How Bal‘am the son of Bá‘úr was (felt himself) secure, because the Lord had made
(many) tests (of him) and he had come through them honourably.
Bal‘am the son of Bá‘úr and the accursed Iblís were disgraced at the ultimate test.
He (the boastful hypocrite), by his pretension, desires to be (reputed) rich, (but) his belly is execrating his moustache,
Crying, “Display that which he is hiding! He has consumed me (with anguish): O God, expose him!”
750. All the members of his body are his adversaries, for he prates of spring (while) they are in December.
Vain talk repels acts of kindness and tears off the bough of pity from the trunk of the tree.
Bring forward (practise) honesty, or else be silent, and then behold pity and enjoy it. That belly became the adversary of his moustache and secretly had recourse to prayer, Crying, “O God, expose this idle brag of the base, in order that the pity of the noble may be moved towards me.”
755. The belly's prayer was answered: the ardency of need put out a flag.
God has said, “Though you be a profligate and idolater, I will answer when you callest Me.”
Do you cleave fast unto prayer and ever cry out: in the end it will deliver you from the hands of the ghoul.
When the belly committed itself to God, the cat came and carried off the skin of that sheep's tail. They ran after the cat, (but) she fled. The child (of the braggart), from fear of his scolding,
changed colour (turned pale).
760. The little child came into (the midst of) the company and took away the prestige of the boastful man.
It said, “The sheep's tail with which every morning you greased your lips and moustaches— The cat came and suddenly snatched it away: I ran hard, but the effort was of no use.” Those who were present laughed from astonishment, and their feelings of pity began to be
They invited him (to eat) and kept him full-fed, they sowed the seed of pity in his soil.
765. When he had tasted honesty from the noble, he without arrogance (humbly) became devoted to honesty.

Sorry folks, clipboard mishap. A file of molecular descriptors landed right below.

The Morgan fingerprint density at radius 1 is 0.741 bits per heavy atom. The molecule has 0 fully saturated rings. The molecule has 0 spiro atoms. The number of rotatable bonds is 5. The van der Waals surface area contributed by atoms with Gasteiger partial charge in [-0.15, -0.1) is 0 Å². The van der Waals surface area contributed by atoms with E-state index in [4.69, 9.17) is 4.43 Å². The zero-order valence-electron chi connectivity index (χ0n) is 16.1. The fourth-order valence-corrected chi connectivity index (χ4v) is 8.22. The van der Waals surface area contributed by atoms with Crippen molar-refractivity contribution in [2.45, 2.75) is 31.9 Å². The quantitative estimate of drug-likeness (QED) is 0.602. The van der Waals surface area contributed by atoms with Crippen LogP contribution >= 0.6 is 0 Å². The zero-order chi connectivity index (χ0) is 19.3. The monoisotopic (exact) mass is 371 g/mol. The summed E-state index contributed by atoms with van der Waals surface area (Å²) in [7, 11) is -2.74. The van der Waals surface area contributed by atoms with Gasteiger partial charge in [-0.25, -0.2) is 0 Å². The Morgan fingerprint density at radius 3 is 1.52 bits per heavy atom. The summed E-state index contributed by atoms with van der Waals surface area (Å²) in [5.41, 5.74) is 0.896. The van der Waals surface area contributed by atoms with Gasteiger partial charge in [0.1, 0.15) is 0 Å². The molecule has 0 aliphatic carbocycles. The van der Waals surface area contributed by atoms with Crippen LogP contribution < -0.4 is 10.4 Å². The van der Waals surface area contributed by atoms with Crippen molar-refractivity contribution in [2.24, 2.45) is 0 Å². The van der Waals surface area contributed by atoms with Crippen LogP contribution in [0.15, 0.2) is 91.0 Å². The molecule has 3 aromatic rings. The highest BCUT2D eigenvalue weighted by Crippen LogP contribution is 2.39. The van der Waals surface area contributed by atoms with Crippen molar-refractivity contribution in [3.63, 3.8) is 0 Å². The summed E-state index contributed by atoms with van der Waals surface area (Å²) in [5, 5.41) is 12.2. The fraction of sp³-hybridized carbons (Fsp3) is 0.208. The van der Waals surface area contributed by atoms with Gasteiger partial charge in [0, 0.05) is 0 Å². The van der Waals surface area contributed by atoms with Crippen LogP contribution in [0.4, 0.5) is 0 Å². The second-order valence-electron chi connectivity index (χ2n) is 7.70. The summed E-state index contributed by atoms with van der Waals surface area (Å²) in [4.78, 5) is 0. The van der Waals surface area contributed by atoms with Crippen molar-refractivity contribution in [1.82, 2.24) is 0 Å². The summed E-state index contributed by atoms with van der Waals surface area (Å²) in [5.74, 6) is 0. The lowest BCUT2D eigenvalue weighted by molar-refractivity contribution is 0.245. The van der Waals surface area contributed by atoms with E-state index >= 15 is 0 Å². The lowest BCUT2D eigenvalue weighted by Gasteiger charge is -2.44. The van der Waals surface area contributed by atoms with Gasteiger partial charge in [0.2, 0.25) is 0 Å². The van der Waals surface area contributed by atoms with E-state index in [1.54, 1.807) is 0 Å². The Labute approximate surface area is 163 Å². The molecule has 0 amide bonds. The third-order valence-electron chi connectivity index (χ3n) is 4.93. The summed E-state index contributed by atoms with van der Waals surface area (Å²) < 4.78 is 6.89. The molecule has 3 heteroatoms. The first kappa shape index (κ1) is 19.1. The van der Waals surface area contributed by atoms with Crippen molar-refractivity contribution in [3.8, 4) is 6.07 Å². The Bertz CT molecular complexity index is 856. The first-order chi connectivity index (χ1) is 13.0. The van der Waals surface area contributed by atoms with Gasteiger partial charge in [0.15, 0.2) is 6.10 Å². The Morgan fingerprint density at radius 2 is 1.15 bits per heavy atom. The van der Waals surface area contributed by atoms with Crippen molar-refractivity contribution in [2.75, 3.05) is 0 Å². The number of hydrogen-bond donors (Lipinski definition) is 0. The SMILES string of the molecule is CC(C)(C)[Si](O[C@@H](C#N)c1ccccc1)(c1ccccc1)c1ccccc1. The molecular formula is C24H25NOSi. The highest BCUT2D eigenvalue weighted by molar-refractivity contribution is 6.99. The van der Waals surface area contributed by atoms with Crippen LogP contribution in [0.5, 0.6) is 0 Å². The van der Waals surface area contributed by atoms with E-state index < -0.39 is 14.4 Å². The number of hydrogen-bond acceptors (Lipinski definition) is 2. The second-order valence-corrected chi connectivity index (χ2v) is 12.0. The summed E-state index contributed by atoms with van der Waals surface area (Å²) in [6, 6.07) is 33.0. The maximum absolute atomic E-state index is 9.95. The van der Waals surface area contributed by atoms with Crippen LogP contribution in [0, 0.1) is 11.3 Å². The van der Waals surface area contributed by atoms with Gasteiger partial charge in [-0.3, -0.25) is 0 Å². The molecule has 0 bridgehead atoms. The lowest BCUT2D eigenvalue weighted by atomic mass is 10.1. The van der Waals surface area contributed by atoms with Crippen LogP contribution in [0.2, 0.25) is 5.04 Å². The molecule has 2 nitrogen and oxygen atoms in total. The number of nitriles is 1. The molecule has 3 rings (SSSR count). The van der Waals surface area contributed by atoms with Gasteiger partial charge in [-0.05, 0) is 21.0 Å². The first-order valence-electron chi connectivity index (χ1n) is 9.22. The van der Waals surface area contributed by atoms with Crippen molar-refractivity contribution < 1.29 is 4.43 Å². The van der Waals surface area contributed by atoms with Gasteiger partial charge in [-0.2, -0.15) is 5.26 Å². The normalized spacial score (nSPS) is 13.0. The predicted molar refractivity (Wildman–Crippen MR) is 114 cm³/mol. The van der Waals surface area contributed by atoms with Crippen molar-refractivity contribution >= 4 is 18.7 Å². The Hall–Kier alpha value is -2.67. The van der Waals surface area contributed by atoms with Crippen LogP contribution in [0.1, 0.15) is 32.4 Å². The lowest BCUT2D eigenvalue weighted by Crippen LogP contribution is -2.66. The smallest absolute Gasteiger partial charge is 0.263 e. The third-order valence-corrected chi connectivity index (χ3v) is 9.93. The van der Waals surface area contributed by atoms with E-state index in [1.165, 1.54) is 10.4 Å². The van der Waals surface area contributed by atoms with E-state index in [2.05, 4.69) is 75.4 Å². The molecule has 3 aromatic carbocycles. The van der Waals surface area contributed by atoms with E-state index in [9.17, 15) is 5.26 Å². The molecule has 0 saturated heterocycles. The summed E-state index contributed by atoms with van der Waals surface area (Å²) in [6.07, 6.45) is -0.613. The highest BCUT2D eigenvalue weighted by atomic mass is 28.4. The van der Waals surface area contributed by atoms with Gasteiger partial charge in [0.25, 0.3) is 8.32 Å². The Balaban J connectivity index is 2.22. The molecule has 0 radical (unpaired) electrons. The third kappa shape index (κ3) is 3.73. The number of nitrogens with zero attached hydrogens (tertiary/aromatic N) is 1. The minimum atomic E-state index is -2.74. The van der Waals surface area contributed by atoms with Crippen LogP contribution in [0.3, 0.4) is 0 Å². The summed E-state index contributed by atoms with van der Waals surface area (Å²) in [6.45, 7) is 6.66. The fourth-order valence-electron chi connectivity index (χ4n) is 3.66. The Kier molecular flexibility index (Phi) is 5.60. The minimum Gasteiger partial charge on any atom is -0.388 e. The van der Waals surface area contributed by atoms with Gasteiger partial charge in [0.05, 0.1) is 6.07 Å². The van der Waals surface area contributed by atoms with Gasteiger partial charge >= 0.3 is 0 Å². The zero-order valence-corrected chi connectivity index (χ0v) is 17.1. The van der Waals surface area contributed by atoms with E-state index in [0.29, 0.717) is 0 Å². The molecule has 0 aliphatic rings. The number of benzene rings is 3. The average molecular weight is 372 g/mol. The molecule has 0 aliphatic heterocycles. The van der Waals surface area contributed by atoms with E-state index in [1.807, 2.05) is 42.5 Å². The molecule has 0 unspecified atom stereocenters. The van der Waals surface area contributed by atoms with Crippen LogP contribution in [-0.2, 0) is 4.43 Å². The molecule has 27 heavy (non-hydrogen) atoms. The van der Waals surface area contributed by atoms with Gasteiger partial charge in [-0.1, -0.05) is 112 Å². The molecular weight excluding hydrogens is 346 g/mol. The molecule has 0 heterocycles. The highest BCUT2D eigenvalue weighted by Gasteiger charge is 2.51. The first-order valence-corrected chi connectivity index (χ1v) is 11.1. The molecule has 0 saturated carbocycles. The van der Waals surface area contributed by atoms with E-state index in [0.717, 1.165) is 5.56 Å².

How the jackal which had fallen into the dyer’s vat pretended to be a peacock.
(In the fashion) that parti-colored jackal came secretly and tapped on the lobe of the rebuker’s ear.
“Prithee look at me and at my colour: truly the idolater possesses no idol like me.
Like the flower-garden I have become many-hued and lovely: bow in homage to me, do not withdraw from me (in aversion).
Behold my glory and splendour and sheen and radiance and colour! Call me the Pride of the
World and the Pillar of the Religion!
770. I have become the theatre of the Divine Grace, I have become the tablet on which the
Divine Majesty is unfolded.
O jackals, take heed, do not call me a jackal: how should a jackal have so much beauty?” Those jackals came thither en masse, like moths around the candle.
“Say then, what shall we call you, O creature of (pure) substance?” He replied, “ A peacock
(brilliant) as Jupiter.”
Then they said to him, “The spiritual peacocks have displays (with the Beloved) in the Rose- garden:
775. do you display yourself like that?” “No,” said he: “not having gone into the desert, how should I tread (the valley of) Mina?”
“Dost you utter the cry of peacocks?” “Nay,” said he.
“Then, Master Bu’l-‘Alam you art not a peacock.
The peacock’s garment of honour comes from Heaven: how wilt you attain thereto by means of colours and pretences?”
Comparison of Pharaoh and his pretence of divinity to the jackal which pretended to be a peacock.
You art even as Pharaoh, who bejeweled his beard and in his asinine folly soared higher that
He too was born of the generation of the she-jackal and fell into a vat of riches and power.
780. Every one who beheld his power and riches bowed down to him in worship: he swallowed the worship of the idle mockers (worldlings).
That beggar in tattered cloak became miserably drunken with the people’s worship and feelings of amazement.
Riches are a snake, for therein are poisons; and popular favour and worship is a dragon.
Ah, do not assume a virtue (which you do not possess), O Pharaoh: you art a jackal, do not in any wise behave as a peacock.
If you appear in the direction of the peacocks, you art in capable of (their) display and you wilt
be put to shame.
785. Moses and Aaron were as peacocks: they flapped the wings of display upon your head and face.
Thy foulness and disgrace were exposed, you didst fall head-long from your height.
When you sawest the touchstone, you becamest black, like adulterated coin: the leonine figure vanished, and the dog was revealed.
O foul mangy dog, through greed and exuberant insolence do not clothe yourself in the lion’s skin.
The roar of the lion will demand from you the test (of your sincerity). The figure of a lion , and then the dispositions of dogs!